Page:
As English language learners, the LEP students have limited academic vocabulary, and it is evident that their English language acquisition is limited if at all present. These assessments require the ability to read and understand the English language, and their struggles with acquiring the language is definitely a contributing factor. The campus should focus on the type of instruction provided to this population of students because it is the largest sub population found on campus and it overlaps into many of the other sub populations.

It can be assumed that if target instruction is given to the LEP students, then the majority of the student body will benefit from the implementation of new strategies. In addition, their low scores in a major content area make them a critical group to target for federal and state accountability. Different Approaches to the Curriculum Several strategies that target LEP students have been introduced through staff development to the teachers at DHS. A recent technique being implemented is Kagan structures.

Research has proven cooperative learning as a useful tool to help improve student achievement (Kagan 2009). “Research studies demonstrate cooperative learning boosts achievement at all grades and in all academic content areas” (Kagan 2009). These structures can be used by all subject areas. What I have found as a teacher is that many students are hesitant to participate in the structures because they don’t feel comfortable with the language. Many times teachers become frustrated with the lack of involvement and give up rather than find ways to motivate students to participate.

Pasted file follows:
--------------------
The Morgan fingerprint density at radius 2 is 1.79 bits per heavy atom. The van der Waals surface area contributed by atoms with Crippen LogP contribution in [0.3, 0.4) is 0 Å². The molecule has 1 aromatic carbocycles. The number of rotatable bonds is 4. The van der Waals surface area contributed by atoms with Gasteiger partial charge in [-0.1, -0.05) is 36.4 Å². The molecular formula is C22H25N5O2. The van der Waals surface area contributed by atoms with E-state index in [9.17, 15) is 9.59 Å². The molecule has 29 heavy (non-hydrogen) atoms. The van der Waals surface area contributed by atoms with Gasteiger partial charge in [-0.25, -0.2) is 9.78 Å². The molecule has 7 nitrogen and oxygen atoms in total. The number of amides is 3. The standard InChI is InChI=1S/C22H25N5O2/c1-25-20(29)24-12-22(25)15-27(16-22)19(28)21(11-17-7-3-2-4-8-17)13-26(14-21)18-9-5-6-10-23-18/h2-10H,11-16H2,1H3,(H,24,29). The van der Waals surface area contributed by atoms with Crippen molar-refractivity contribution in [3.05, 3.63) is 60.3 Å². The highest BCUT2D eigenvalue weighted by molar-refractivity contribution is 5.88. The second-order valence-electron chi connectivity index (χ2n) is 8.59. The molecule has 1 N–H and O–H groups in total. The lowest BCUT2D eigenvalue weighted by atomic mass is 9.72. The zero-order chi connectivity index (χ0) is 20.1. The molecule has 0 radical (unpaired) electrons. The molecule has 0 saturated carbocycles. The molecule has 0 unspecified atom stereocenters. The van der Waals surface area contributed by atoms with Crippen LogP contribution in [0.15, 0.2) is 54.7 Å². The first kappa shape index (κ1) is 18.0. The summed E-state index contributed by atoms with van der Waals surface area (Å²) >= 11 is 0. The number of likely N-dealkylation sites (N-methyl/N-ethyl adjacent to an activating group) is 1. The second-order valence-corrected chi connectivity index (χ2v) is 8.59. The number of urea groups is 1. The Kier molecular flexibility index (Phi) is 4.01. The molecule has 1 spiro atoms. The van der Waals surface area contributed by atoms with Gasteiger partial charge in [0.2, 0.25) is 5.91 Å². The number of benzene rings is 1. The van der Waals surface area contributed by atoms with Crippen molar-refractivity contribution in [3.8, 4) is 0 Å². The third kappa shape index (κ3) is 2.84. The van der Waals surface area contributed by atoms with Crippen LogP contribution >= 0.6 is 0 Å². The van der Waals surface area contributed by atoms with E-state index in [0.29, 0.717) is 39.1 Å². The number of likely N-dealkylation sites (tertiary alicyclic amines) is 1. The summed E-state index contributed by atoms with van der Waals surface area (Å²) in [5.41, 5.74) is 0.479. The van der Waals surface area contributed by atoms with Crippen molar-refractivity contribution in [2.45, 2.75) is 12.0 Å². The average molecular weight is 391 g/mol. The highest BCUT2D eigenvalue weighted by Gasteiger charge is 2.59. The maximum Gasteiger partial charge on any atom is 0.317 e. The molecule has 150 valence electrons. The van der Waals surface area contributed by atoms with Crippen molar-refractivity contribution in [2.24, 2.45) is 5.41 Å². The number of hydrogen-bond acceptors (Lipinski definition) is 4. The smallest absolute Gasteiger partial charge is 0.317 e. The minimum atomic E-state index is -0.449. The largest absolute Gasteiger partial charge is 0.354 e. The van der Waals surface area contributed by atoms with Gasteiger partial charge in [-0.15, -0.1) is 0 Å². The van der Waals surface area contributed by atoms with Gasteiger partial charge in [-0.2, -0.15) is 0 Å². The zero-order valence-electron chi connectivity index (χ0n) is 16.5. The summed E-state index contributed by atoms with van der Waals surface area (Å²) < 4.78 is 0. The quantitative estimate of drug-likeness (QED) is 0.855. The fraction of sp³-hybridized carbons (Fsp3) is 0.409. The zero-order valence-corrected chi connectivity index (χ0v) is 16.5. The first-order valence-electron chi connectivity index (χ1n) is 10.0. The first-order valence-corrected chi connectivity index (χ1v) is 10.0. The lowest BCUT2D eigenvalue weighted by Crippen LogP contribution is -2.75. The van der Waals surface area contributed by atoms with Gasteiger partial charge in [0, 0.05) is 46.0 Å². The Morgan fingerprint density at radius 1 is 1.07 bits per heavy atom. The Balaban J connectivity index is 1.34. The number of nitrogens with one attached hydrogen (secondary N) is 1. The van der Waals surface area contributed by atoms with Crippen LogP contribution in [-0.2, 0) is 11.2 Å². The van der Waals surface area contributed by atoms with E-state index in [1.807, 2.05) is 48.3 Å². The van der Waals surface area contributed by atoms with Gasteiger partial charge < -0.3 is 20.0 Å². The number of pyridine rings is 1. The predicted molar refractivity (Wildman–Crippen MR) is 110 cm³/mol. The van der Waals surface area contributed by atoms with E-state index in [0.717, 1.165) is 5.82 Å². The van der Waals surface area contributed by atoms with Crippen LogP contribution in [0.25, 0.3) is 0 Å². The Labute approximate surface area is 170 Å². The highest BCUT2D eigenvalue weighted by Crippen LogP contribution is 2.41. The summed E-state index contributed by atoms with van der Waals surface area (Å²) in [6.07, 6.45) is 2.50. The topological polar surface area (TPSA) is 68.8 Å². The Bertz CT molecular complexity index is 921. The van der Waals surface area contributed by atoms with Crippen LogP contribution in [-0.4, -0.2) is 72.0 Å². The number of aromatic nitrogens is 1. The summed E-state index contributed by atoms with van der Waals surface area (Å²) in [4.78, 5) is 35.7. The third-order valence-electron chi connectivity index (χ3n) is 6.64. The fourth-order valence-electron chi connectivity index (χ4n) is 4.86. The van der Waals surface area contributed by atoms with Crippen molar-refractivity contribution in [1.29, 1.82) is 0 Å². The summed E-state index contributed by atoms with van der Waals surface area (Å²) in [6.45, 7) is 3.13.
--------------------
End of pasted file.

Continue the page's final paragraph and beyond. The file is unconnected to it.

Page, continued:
Training provided at staff development workshops has been useful to some degree, but they don’t usually offer ideas about how to motivate the unwilling participants that teachers have in their classrooms. Another strategy recently introduced is the buddy system, Students With Ideal Mentors (SWIM) system. Students are buddied up with a teacher, who will helpthem with things such as one on one tutoring in the different subject area. Mentors will meet with their mentee once or twice a week and monitor their progress in all classes, offering assistance or motivation and tutoring.

The program aims to help students feel the support by the staff throughout the year. Unfortunately, this is not a volunteer basis program, and some staff views the mentoring program as just an added assignment to their hectic workload. Because of this, students are sometimes not helped throughout the year, and their lack of support shows in their achievement levels at the end of the year. Additionally teachers are made mentors without having proper training on how to be an effective mentor. I think this is why many of them are reluctant to wholeheartedly become immersed in the program and help the students in need.

Conclusion In order to help the LEP group improve on their assessments, teachers, along with all the other staff on the campus have to be willing and well trained. In terms of the Kagan structures, the staff was well trained, but administrators need to make an effort to conduct walkthroughs and confirm that the structures are being used on a daily. They need to hold the teachers accountable. If administration is providing the training, then teachers must implement, and the administrators need to monitor their use in the classroom.

With so much research supporting these structures and with Donna High School not achieving noticeable results, the conclusion can be made that someone is dropping the ball. Everyone needs to support and help each other. If one teacher is unsure of how to use a structure, then they can feed off, of other ideas, but when no one is using them, then there is no one to feed off of. In terms of the mentoring system, maybe it should be on a volunteer basis, because there was some positive feedback from the students and teachers who were willing to put in the work.

Students who were borderline failing or unresponsive to work in classrooms, benefited greatly after having the mentors turn their act around, and the students experienced success in most if not all their classes. Those teachers who are willing will be there for their students and give them all the support they require. We should not pair up students with unwilling staff, the last thing students need is an adult with a negative attitude, and all that would create is more resistance from the child to academic responsibilities.